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marketsClosed Nov 5, 2021

Live Blog: October Jobs Report

  • U.S. added 531,000 jobs in October, topping estimates
  • Jobless rate falls to 4.6%; labor participation rate steady
  • Private sector surges; manufacturing doubles from September
  • ‘Goldilocks’ payrolls report unlikely to sway Fed path
Thanks for joining us. Here are five key takeaways from Friday’s U.S. employment report for October:
  • Job creation picked up in October -- exceeding forecasters’ estimates at 531,000 -- following a slowdown in August and September. Figures from both of those months were revised upward, however. Couple that with a tick down in unemployment among steady labor force participation, plus strong wage growth, and you have all of the makings of a solidly better-than-expected report.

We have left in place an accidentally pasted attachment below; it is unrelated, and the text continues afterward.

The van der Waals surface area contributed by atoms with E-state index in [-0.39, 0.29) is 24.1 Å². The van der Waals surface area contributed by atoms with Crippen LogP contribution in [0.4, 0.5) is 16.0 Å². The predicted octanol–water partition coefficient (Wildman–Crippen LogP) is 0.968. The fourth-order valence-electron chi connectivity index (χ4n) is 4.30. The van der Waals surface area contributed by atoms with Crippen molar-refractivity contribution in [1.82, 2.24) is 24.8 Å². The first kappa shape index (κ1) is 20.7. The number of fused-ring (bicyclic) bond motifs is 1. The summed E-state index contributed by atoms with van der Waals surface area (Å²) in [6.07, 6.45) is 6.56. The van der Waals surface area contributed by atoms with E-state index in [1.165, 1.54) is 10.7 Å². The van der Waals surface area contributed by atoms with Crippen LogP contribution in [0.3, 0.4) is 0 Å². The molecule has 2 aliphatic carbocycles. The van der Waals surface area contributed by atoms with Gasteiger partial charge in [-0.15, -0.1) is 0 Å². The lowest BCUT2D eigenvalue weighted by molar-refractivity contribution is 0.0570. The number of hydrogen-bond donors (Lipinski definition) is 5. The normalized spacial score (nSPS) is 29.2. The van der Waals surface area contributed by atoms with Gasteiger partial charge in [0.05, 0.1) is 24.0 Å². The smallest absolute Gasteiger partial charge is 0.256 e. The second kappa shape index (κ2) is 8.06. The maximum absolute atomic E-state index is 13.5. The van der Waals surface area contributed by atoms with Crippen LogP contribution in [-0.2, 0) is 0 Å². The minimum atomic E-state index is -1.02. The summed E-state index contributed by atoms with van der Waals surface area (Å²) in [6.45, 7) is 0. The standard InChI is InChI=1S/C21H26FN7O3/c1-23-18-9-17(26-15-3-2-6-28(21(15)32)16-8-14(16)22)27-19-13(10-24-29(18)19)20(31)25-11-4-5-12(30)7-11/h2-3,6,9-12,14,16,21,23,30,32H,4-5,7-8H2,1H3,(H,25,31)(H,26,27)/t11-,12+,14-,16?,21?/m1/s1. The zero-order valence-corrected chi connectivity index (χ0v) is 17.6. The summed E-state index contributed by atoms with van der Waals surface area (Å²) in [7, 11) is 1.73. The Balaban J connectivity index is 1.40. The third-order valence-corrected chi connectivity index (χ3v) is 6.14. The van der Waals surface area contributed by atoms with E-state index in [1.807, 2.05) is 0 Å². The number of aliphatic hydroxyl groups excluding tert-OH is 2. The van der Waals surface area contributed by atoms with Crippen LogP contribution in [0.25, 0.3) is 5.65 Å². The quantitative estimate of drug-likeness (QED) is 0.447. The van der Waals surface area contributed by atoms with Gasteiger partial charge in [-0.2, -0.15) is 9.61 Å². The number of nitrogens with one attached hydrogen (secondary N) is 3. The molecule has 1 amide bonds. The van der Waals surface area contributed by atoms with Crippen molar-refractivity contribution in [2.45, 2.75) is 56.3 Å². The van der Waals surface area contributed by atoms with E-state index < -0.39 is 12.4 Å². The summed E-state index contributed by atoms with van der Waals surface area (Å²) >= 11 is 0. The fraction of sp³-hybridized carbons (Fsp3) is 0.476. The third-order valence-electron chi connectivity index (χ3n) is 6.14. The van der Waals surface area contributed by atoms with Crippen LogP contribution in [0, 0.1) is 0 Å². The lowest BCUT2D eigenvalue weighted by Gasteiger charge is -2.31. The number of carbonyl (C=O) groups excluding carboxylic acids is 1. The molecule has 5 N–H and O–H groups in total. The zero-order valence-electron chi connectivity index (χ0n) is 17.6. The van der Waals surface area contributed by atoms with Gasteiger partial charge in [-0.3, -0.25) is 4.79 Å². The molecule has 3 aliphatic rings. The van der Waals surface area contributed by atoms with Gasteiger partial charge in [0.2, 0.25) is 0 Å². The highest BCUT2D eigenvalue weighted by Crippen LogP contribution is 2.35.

• Leisure and hospitality hiring picked up, but is still below the rates of growth we saw before the delta slowdown. It remains to be seen whether a return to a higher run rate in the months ahead is in the offing, which could add extra juice to coming reports. Wage growth in the sector remains very strong, at 12.4% year-over-year for production and nonsupervisory workers.
  • Prime working-age employment to population posted a solid advance last month, and at this rate will close the gap from its January 2020 peak in about eight months. The October report was uneven however, with White Americans posting a strong advance and Black Americans falling back -- widening the employment gap along racial and ethnic lines.
  • This is exactly the kind of report Federal Reserve Chair Jerome Powell and his colleagues at the U.S. central bank want to see, minus the aforementioned point on race and ethnicity. They are betting that a mass return to employment will help ease inflation as the supply side of the economy increases its productive capacity and consumers increasingly rotate spending from goods to services.
  • In markets, stock futures edged higher in a sign investors approved of the data. Contracts for the S&P 500 index rose 0.4% in early trading. At the front end, Treasuries rose, with two-year notes outperforming longer-dated ones as the blossoming economy begins to feed off itself -- and move away from fiscal and monetary stimulus.